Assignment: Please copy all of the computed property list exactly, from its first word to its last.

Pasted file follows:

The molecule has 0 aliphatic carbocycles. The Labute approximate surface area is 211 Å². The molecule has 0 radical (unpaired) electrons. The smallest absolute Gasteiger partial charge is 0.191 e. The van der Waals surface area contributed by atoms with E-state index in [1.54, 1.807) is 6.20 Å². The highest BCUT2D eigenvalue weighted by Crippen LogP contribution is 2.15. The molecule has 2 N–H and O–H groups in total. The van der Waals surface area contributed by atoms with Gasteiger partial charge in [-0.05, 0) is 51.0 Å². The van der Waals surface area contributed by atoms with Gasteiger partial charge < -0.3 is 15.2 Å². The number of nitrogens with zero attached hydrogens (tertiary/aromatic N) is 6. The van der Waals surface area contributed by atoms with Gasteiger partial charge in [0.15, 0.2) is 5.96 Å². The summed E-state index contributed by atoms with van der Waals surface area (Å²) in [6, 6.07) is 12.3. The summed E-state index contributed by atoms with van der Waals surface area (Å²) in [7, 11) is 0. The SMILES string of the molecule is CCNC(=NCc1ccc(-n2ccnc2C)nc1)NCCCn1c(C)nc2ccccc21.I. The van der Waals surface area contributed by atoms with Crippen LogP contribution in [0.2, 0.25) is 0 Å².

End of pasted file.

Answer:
The molecule has 0 aliphatic carbocycles. The Labute approximate surface area is 211 Å². The molecule has 0 radical (unpaired) electrons. The smallest absolute Gasteiger partial charge is 0.191 e. The van der Waals surface area contributed by atoms with E-state index in [1.54, 1.807) is 6.20 Å². The highest BCUT2D eigenvalue weighted by Crippen LogP contribution is 2.15. The molecule has 2 N–H and O–H groups in total. The van der Waals surface area contributed by atoms with Gasteiger partial charge in [-0.05, 0) is 51.0 Å². The van der Waals surface area contributed by atoms with Gasteiger partial charge < -0.3 is 15.2 Å². The number of nitrogens with zero attached hydrogens (tertiary/aromatic N) is 6. The van der Waals surface area contributed by atoms with Gasteiger partial charge in [0.15, 0.2) is 5.96 Å². The summed E-state index contributed by atoms with van der Waals surface area (Å²) in [6, 6.07) is 12.3. The summed E-state index contributed by atoms with van der Waals surface area (Å²) in [7, 11) is 0. The SMILES string of the molecule is CCNC(=NCc1ccc(-n2ccnc2C)nc1)NCCCn1c(C)nc2ccccc21.I. The van der Waals surface area contributed by atoms with Crippen LogP contribution in [0.2, 0.25) is 0 Å².